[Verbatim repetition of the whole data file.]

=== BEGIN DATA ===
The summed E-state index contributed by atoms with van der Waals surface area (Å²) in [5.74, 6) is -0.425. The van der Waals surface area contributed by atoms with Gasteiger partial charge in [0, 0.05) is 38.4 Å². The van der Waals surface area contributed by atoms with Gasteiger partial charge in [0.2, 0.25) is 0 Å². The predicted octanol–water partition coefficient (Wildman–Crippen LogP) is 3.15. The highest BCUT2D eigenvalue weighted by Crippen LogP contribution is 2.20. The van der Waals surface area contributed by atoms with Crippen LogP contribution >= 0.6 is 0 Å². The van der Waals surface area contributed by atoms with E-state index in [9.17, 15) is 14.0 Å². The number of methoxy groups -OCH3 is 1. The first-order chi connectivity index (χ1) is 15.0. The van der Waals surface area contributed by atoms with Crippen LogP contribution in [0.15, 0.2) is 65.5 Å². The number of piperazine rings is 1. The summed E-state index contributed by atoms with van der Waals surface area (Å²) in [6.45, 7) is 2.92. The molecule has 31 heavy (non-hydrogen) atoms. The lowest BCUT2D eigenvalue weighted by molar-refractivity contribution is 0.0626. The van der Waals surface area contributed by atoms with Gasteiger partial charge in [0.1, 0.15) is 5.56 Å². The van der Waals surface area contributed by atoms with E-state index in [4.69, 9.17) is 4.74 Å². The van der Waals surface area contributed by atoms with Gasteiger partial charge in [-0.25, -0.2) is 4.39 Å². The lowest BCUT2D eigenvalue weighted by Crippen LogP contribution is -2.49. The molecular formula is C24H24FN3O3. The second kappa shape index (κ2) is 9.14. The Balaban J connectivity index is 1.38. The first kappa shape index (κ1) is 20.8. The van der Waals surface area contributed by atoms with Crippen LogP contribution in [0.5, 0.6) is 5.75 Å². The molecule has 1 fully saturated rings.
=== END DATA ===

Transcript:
The summed E-state index contributed by atoms with van der Waals surface area (Å²) in [5.74, 6) is -0.425. The van der Waals surface area contributed by atoms with Gasteiger partial charge in [0, 0.05) is 38.4 Å². The van der Waals surface area contributed by atoms with Gasteiger partial charge in [0.2, 0.25) is 0 Å². The predicted octanol–water partition coefficient (Wildman–Crippen LogP) is 3.15. The highest BCUT2D eigenvalue weighted by Crippen LogP contribution is 2.20. The van der Waals surface area contributed by atoms with Crippen LogP contribution >= 0.6 is 0 Å². The van der Waals surface area contributed by atoms with E-state index in [9.17, 15) is 14.0 Å². The number of methoxy groups -OCH3 is 1. The first-order chi connectivity index (χ1) is 15.0. The van der Waals surface area contributed by atoms with Crippen LogP contribution in [0.15, 0.2) is 65.5 Å². The number of piperazine rings is 1. The summed E-state index contributed by atoms with van der Waals surface area (Å²) in [6.45, 7) is 2.92. The molecule has 31 heavy (non-hydrogen) atoms. The lowest BCUT2D eigenvalue weighted by molar-refractivity contribution is 0.0626. The van der Waals surface area contributed by atoms with Gasteiger partial charge in [0.1, 0.15) is 5.56 Å². The van der Waals surface area contributed by atoms with E-state index in [4.69, 9.17) is 4.74 Å². The van der Waals surface area contributed by atoms with Gasteiger partial charge in [-0.25, -0.2) is 4.39 Å². The lowest BCUT2D eigenvalue weighted by Crippen LogP contribution is -2.49. The molecular formula is C24H24FN3O3. The second kappa shape index (κ2) is 9.14. The Balaban J connectivity index is 1.38. The first kappa shape index (κ1) is 20.8. The van der Waals surface area contributed by atoms with Crippen LogP contribution in [0.5, 0.6) is 5.75 Å². The molecule has 1 fully saturated rings.